OUT ON THE HILL is the official blog of the Victory Congressional Interns. Views expressed do not necessarily reflect those of LGBTQ Victory Institute. Learn more about the internship at victoryinstitute.org/vci.
As I approach my final week with the Victory Institute on Capitol Hill, I find myself anxious about the future. When I first arrived in DC, I was anxious as well – but for completely different reasons. Two months felt SO long – what if I didn’t make friends? What if I hated my office and had to drag myself there for 40 hours a week regardless? What if I was homesick and missed my family? What if I hated DC? I mostly just had feelings of anxiety surrounding the fact that I would be stuck there, under a contractual obligation, for a seemingly long period of time with no way out if it ended up being awful.
And now, I write this blog post as I sit at an extremely overpriced DC coffee shop (why did I just pay $10.48 for an iced latte … ) with some of my best friends, trying to live in the moment with them while the end date of the Victory program looms ahead. Anxious instead about whether I will stay close with the people I have grown to love, whether I will be able to return to DC after I graduate college, and most all anxious about where in the world I’m supposed to go from here after having the most incredible experience of my life.
I feel extremely fortunate that I had the experience I did, when I know not everyone on the Hill was so lucky. I was privileged enough to be in an office where from day 1 I felt welcomed and at home. Everyone in my office has become someone I call a friend. Within Victory, never did I think my roommate from Kentucky (shoutout to Bridget) would become my best friend. Being on the Hill forced me out of the social bubble of Greek life. I have been in Syracuse for the past 3 years and showed me there is so much more to life than that. I felt fulfilled in my work – I know this isn’t the case in every D.C. office, so I was grateful for that – in the way that the staff trusted me with assignments they may not have with the other interns, and assignments that actually had weight on the workings of the office. Who knew that I would find my place through memo and remark writing?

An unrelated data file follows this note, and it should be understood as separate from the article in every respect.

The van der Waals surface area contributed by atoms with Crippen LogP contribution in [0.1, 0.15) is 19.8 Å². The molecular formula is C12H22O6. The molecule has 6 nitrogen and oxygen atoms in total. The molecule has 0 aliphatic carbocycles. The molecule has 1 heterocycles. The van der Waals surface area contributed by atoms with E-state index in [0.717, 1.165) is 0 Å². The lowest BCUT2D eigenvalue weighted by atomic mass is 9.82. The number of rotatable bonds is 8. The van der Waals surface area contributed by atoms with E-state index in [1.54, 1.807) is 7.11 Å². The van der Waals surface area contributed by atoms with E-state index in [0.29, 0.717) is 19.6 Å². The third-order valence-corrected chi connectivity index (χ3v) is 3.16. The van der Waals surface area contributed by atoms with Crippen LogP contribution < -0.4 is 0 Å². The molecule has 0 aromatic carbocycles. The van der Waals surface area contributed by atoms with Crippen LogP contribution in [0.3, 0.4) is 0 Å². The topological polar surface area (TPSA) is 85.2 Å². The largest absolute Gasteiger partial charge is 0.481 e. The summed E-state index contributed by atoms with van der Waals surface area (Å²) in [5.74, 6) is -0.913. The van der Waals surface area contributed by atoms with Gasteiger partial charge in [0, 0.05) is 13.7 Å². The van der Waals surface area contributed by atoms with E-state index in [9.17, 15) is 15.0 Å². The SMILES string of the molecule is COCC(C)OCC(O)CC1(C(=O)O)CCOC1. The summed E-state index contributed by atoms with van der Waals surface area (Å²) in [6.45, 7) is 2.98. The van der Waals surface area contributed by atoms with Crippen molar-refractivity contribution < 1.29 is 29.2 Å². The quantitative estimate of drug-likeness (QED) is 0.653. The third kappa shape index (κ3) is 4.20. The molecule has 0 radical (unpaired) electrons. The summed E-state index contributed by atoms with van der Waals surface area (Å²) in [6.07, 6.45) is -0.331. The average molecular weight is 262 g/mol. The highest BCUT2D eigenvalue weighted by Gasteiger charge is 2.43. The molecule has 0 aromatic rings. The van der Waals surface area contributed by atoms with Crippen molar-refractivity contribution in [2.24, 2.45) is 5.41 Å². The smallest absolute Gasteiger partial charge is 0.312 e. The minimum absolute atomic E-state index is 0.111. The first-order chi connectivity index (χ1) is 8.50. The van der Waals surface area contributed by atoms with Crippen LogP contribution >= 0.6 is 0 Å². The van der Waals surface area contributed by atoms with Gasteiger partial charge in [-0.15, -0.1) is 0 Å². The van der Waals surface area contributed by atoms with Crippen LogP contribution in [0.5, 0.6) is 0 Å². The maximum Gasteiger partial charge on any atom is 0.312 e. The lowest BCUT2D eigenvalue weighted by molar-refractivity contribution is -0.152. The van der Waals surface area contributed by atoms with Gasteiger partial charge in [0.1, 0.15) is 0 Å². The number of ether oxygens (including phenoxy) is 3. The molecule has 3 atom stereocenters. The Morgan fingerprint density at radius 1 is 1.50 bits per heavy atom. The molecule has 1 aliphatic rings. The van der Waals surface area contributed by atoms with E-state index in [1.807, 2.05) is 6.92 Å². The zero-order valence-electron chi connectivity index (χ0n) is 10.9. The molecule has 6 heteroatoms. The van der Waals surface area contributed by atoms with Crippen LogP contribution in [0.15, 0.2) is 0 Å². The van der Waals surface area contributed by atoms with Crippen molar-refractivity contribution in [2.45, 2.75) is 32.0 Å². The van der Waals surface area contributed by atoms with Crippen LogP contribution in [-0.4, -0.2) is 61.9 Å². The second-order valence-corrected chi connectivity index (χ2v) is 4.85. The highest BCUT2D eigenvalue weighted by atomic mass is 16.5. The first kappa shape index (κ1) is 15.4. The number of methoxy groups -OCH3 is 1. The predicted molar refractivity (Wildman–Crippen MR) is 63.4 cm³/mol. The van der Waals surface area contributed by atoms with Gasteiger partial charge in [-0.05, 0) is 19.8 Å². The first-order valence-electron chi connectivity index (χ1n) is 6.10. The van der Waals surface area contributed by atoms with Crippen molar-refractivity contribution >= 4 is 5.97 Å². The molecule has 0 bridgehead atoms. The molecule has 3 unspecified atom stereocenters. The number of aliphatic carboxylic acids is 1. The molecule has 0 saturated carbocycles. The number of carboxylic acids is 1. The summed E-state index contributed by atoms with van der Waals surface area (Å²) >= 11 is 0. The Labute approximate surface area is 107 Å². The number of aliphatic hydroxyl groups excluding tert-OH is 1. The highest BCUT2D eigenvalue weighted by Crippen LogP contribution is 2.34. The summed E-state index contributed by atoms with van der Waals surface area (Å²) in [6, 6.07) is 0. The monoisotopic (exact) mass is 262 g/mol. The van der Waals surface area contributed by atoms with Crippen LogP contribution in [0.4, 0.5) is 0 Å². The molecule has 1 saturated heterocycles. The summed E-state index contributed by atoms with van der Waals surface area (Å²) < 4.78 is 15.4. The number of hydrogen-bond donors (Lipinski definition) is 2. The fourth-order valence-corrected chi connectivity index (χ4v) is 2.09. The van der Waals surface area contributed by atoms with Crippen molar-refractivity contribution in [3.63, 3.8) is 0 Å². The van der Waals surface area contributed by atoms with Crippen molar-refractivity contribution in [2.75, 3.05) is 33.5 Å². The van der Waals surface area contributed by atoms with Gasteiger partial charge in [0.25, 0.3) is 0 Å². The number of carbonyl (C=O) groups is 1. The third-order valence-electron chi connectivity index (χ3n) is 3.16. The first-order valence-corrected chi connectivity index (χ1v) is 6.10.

But the question is, now what? I’m walking away from the Hill knowing exactly what I want to do, and that is return as fast as possible to become a Staff Assistant and hopefully work my way up the ladder to Press Secretary. The anxiety comes from the fact that unlike other people on the Hill or in the program, I still am an undergraduate student and have to complete my college degree. After this I go to France abroad, then back to Syracuse to graduate. I can’t seamlessly transition into life on the Hill like others might be able to, and I fear that the connections I’ve made through networking and otherwise might not last through the year. Did I make a mark on my office, and leave an impression on people here? I don’t know the answer to that, but at least I can walk away knowing I made an effort. I’m not sure what my path back to the Hill will be, but I do know that I had no idea what I wanted to do before this, and now I have a clear direction. And that has to be worth something.